WASHINGTON, D.C. - The 52 ABC television affiliates slapped with fines for airing an "indecent" episode of 'NYPD Blue' in 2003 have filed an appeal with the FCC.
On Jan. 25, the FCC ordered the stations to pay a total of $1.4 million in fines for broadcasting the episode containing a seven-second glimpse of a woman's bare buttocks.
Lawyers for the ABC stations argued in their appeal that the FCC should reverse the decision because the “simple depiction of nonsexual nudity” is not indecent by law or community standards.
According to Broadcast & Cable, the appeal states that the FCC's action is “rife with procedural infirmities; is predicated on form complaints that do not satisfy the commission’s own policies; proscribes material outside the scope of the commission’s indecency-enforcement authority; misapplies the commission’s own multifactor test for patent offensiveness; is inconsistent with the commission’s governing precedent at the time of broadcast; and reaches a result that is plainly unconstitutional.”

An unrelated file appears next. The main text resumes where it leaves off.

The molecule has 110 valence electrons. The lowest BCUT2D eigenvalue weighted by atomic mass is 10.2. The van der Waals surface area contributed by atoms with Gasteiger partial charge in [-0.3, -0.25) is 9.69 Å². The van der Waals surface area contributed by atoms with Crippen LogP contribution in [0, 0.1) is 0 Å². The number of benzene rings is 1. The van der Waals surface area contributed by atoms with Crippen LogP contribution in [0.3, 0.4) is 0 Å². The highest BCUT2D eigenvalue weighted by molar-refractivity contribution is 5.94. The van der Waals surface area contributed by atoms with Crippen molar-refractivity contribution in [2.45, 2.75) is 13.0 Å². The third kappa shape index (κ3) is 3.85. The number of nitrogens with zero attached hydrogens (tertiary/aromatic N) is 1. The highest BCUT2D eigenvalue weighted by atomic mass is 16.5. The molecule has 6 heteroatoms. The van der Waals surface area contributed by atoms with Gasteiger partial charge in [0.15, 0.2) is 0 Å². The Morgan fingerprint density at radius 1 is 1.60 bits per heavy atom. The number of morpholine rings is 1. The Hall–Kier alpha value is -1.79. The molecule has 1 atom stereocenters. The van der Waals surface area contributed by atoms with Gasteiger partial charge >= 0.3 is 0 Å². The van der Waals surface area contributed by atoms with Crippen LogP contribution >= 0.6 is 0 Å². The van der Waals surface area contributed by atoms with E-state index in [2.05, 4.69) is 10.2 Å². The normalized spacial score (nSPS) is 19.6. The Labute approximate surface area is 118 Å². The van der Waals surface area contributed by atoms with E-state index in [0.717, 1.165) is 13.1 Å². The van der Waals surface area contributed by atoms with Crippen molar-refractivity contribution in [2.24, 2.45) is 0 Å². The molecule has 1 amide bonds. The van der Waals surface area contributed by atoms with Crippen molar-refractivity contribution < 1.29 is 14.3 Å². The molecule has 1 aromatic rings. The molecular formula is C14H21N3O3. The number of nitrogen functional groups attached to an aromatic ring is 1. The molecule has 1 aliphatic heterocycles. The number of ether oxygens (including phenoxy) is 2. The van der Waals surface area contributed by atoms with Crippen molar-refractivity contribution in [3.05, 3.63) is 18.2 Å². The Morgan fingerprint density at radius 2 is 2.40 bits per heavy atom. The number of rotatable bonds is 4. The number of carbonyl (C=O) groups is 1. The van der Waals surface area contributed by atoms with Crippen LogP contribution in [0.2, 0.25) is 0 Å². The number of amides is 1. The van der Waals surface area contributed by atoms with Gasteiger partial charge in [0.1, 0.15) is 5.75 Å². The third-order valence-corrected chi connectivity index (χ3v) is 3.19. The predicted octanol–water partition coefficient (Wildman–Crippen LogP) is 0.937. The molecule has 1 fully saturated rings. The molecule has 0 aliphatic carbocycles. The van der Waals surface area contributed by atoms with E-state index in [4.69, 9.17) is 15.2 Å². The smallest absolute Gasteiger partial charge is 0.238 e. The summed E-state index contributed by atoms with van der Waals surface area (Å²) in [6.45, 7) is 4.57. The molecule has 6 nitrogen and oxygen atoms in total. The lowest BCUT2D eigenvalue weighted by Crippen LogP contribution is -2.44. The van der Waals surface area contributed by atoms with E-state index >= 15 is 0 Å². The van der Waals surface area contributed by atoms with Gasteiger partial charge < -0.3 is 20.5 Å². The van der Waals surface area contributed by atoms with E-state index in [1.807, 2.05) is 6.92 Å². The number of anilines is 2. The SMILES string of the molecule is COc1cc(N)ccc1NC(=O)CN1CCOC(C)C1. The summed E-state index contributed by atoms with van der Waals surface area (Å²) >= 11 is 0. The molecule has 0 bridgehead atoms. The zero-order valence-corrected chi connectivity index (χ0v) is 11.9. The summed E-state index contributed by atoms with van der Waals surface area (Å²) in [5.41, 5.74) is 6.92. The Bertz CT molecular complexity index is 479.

Central to the FCC's definition of the 'NYPD Blue' scene as "indecent" is the idea that the buttocks are "a sexual or excretory organ." The affiliates' appeal helpfully provides a detailed medical description of the buttocks, proving for the record that the butt is "neither a sexual nor an excretory organ.”
The appeal further notes that the FCC failed to measure the scene's alleged "indecency" by community standards in any of the 50 broadcast markets, making the fines "arbitrary and unconstitutional.”